by Lauren Miller
Publication: May 14, 2013
My Rating: 5 of 5 stars
Abby Barnes had a plan. The Plan. She'd go to Northwestern, major in journalism, and land a job at a national newspaper, all before she turned twenty-two. But one tiny choice—taking a drama class her senior year of high school—changed all that. Now, on the eve of her eighteenth birthday, Abby is stuck on a Hollywood movie set, miles from where she wants to be, wishing she could rewind her life. The next morning, she's in a dorm room at Yale, with no memory of how she got there. Overnight, it's as if her past has been rewritten.
With the help of Caitlin, her science-savvy BFF, Abby discovers that this new reality is the result of a cosmic collision of parallel universes that has Abby living an alternate version of her life. And not only that: Abby's life changes every time her parallel self makes a new choice. Meanwhile, her parallel is living out Abby's senior year of high school and falling for someone Abby's never even met.
As she struggles to navigate her ever-shifting existence, forced to live out the consequences of a path she didn't choose, Abby must let go of the Plan and learn to focus on the present, without losing sight of who she is, the boy who might just be her soul mate, and the destiny that's finally within reach.
Parallel blew my mind.
I went into this book thinking it would be young adult science fiction, which is a genre I love. It was. But it was also a romance novel that was both heart-breaking and heart-mending. I stayed up all night to finish this book because I had to know that Abby would find her soulmate in the end.
The primary complication to Abby's love life is the fact that her world collided with a parallel one a year ago. As a result, her present state is determined by choices her parallel self made in the past. Unfortunately, Abby suspects that her parallel self isn't exactly like her, so her parallel's choices don't always land Abby where she wants to be. She fears that one day she'll wake up and her love life will have been rewritten, and she'll be the only one who remembers how things are supposed to be. In the end, will she find her soulmate regardless of the path she's on?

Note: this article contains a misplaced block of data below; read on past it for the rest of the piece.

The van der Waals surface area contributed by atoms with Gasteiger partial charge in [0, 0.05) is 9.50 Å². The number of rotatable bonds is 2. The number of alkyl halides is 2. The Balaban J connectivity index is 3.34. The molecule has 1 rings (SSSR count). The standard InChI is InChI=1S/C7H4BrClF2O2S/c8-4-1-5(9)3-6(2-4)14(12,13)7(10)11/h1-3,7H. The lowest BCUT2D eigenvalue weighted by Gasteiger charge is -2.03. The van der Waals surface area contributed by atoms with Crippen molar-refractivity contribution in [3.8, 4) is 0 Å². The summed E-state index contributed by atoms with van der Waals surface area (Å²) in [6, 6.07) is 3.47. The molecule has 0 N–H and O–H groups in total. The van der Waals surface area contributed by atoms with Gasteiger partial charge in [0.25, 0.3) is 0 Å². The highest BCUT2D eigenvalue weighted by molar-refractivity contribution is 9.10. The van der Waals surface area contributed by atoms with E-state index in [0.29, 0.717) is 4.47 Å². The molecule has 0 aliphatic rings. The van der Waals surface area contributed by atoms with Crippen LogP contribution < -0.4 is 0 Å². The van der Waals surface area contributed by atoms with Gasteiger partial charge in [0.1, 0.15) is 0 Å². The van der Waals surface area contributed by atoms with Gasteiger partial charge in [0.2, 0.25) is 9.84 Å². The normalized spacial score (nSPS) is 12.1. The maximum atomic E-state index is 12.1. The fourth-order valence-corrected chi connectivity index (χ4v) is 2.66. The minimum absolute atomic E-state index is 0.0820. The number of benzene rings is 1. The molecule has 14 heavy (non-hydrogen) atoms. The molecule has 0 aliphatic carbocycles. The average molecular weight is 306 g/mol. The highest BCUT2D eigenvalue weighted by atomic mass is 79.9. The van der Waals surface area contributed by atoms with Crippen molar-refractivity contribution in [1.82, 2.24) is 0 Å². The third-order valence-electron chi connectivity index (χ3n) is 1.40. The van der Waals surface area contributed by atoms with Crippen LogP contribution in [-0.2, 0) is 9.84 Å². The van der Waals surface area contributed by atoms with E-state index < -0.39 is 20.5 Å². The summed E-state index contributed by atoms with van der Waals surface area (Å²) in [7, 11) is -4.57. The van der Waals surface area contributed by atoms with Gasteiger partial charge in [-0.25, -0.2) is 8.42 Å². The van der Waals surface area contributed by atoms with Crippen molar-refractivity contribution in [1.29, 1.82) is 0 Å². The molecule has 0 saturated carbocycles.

It was 1:00 in the morning, and I was just about to put this book down after promising myself I would do so an hour earlier. Then this happened:
Yep, Parallel ripped my heart out and crushed it. So I had to keep reading until I finished the book, fighting with myself not to flip to the end to make sure everything was going to be okay.
Luckily, at the the conclusion, I was here:
Otherwise . . . well, let's just say I had a plan to hunt down and harass author Lauren Miller until she rewrote the ending. Lucky for her, I was more than satisfied.
I don't think all readers will enjoy the science babble explaining the entanglement of two parallel worlds. Personally, I thought this was a pretty cool aspect of the book. But even those who get a giant headache from the science babble can still enjoy the intensity of feelings that Abby has for her boyfriend—and that Abby's parallel has for her boyfriend.
The one thing I didn't absolutely love love love about Parallel is that I think I found a small glitch in the rubber science. If Abby and everyone in her world are getting the memories of their parallels, as theorized, then their parallels shouldn't be able to affect their physical properties. Abby shouldn't have scars from her parallel's injuries, and she shouldn't be in Connecticut just because her parallel went there instead of moving to California. This little glitch bothered me a bit. But you know what, Parallel? I still love you.
Most of my favorite books are action-heavy fantasy and science fiction novels. Parallel is now added to my favorites as one of the few romance novels I absolutely adored. I wholeheartedly recommend this book to young adult science fiction readers who like romance, as well as to contemporary romance readers. Just be prepared to put your heart on the line.
Thanks to HarperCollins for the free ARC of this title, provided through Edelweiss.